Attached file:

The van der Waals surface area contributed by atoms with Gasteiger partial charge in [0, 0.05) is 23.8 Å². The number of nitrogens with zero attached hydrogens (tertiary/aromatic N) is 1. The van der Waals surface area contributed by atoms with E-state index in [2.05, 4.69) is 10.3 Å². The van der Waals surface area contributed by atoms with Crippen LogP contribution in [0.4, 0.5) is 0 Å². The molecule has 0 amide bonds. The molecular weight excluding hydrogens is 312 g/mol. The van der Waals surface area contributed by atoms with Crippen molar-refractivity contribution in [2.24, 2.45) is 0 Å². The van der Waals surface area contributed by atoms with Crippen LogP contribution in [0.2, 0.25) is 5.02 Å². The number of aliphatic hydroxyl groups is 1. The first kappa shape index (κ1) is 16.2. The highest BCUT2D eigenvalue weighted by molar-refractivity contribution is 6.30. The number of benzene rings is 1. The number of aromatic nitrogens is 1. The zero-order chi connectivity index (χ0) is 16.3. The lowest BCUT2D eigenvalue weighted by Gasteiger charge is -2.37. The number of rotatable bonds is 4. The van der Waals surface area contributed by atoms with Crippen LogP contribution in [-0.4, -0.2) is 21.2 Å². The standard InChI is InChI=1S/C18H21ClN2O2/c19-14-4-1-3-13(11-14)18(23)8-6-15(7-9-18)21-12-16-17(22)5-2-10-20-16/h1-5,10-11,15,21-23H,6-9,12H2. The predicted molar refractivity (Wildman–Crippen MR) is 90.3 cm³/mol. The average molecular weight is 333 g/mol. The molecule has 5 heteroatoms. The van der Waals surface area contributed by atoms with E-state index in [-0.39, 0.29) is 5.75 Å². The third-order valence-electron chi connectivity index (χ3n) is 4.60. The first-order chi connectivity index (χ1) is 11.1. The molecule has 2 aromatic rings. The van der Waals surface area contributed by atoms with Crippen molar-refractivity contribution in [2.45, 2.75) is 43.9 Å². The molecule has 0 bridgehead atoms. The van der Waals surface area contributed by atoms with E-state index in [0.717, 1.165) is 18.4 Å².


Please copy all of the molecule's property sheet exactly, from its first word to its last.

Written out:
The van der Waals surface area contributed by atoms with Gasteiger partial charge in [0, 0.05) is 23.8 Å². The number of nitrogens with zero attached hydrogens (tertiary/aromatic N) is 1. The van der Waals surface area contributed by atoms with E-state index in [2.05, 4.69) is 10.3 Å². The van der Waals surface area contributed by atoms with Crippen LogP contribution in [0.4, 0.5) is 0 Å². The molecule has 0 amide bonds. The molecular weight excluding hydrogens is 312 g/mol. The van der Waals surface area contributed by atoms with Crippen molar-refractivity contribution in [2.24, 2.45) is 0 Å². The van der Waals surface area contributed by atoms with Crippen LogP contribution in [0.2, 0.25) is 5.02 Å². The number of aliphatic hydroxyl groups is 1. The first kappa shape index (κ1) is 16.2. The highest BCUT2D eigenvalue weighted by molar-refractivity contribution is 6.30. The number of benzene rings is 1. The number of aromatic nitrogens is 1. The zero-order chi connectivity index (χ0) is 16.3. The lowest BCUT2D eigenvalue weighted by Gasteiger charge is -2.37. The number of rotatable bonds is 4. The van der Waals surface area contributed by atoms with Crippen LogP contribution in [-0.4, -0.2) is 21.2 Å². The standard InChI is InChI=1S/C18H21ClN2O2/c19-14-4-1-3-13(11-14)18(23)8-6-15(7-9-18)21-12-16-17(22)5-2-10-20-16/h1-5,10-11,15,21-23H,6-9,12H2. The predicted molar refractivity (Wildman–Crippen MR) is 90.3 cm³/mol. The average molecular weight is 333 g/mol. The molecule has 5 heteroatoms. The van der Waals surface area contributed by atoms with E-state index in [-0.39, 0.29) is 5.75 Å². The third-order valence-electron chi connectivity index (χ3n) is 4.60. The first-order chi connectivity index (χ1) is 11.1. The molecule has 2 aromatic rings. The van der Waals surface area contributed by atoms with Crippen molar-refractivity contribution in [2.45, 2.75) is 43.9 Å². The molecule has 0 bridgehead atoms. The van der Waals surface area contributed by atoms with E-state index in [0.717, 1.165) is 18.4 Å².